The 7.150-m long circuit stretches along wide, well-paved, flat avenues that lead to the short climb located in Via San Marco. The road climbs at a steady 5-6% gradient over a few hundred meters. The first part of the descent features a series of short bends on narrowed roadway, and then rolls on long, straight roads across the city center. In the final 2km, there are just three slight bends, with the final two coming 600m from the line. Heading along the seafront, the road bends slightly to the right, leading the riders onto the home stretch which is 250m long on 6.5m wide, asphalted roadway.
Last year the final stage got a lot of criticism from the riders that deemed the final circuit too dangerous and the stage too long. While the organizers haven't reduced the distance by much, they have certainly made the circuit a lot easier and there are no major technical difficulties this time around. The main obstacle is the small climb that may be used as a launch pad for an attack but it should do nothing to prevent that the Giro d'Italia ends like most other grand tours: with a big bunch sprint suiting the fastest sprinters.
Trieste last hosted a stage in 2009 when Alessandro Petacchi beat Mark Cavendish in a bunch sprint but none of those riders will be present when the sprinters line up for the expected battle tomorrow.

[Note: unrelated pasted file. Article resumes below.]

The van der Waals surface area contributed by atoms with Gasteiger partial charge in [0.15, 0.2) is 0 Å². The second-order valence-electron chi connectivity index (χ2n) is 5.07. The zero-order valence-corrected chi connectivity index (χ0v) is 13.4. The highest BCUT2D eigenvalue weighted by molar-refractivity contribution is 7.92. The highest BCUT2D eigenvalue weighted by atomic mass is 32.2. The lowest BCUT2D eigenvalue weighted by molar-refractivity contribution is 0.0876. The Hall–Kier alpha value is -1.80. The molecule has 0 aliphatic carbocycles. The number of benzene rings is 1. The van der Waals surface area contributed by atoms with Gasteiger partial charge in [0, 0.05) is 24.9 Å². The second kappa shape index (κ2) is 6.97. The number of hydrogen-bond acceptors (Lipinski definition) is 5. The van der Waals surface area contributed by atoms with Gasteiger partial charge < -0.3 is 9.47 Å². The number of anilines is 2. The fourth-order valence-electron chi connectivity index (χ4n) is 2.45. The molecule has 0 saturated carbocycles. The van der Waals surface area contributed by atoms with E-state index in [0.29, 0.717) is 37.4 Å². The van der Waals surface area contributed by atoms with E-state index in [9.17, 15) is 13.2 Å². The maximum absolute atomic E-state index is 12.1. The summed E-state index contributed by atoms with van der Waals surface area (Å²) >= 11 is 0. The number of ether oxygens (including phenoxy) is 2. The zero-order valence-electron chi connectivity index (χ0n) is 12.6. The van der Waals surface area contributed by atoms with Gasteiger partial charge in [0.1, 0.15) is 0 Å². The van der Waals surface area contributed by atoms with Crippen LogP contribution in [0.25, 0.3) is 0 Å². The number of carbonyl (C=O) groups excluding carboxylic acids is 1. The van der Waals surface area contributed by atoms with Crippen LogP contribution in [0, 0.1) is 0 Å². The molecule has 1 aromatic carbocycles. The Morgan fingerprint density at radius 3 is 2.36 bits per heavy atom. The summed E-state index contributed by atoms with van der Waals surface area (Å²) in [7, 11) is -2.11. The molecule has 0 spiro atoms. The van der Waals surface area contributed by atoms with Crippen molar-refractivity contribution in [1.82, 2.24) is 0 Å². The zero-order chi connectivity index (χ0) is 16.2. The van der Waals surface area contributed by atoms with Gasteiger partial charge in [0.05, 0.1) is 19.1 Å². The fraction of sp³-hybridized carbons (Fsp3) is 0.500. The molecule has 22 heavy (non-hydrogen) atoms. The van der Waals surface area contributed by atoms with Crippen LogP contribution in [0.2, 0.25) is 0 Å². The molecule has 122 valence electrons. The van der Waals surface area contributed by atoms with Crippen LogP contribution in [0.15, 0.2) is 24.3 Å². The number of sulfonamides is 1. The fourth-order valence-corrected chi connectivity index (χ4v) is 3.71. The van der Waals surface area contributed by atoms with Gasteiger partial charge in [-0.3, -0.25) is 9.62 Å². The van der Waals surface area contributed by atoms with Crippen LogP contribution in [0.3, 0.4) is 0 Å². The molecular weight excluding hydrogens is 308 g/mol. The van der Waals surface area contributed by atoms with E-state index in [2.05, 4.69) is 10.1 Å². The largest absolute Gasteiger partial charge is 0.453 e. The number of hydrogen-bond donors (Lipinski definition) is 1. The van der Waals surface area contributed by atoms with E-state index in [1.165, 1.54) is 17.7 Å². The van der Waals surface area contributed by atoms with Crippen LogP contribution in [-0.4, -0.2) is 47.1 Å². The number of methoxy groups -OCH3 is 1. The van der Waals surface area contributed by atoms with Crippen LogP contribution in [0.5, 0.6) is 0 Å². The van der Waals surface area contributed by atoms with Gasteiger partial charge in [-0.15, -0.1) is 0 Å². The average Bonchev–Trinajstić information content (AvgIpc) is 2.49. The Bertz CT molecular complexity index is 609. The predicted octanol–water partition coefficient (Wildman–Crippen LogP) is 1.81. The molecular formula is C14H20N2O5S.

The weather
This year's Giro d'Italia has been held in far warmer conditions than last year's freezing cold but instead the rain has played a massive role. Unfortunately, there is a risk that the riders will again need their rain coats to stay dry in the final stage too.
It will be a beautiful sunny morning in Trieste but as the days go on, the sky will become more cloudy. There is a slight risk that a shower will make the final circuit wet but the riders may also be lucky and complete the stage in dry conditions. The temperature will reach a maximum of 20 degrees.
It will be a bit more windy than it has been in most of the race as there will be a moderate wind from a northwesterly direction. This means that the riders will have a tailwind during the long run from the start to Trieste. On the finishing circuit, there will be a headwind on the climb before the riders turn into a crosswind. Wiht 600m to go, they turn into a tailwind for the sprint.
The favourites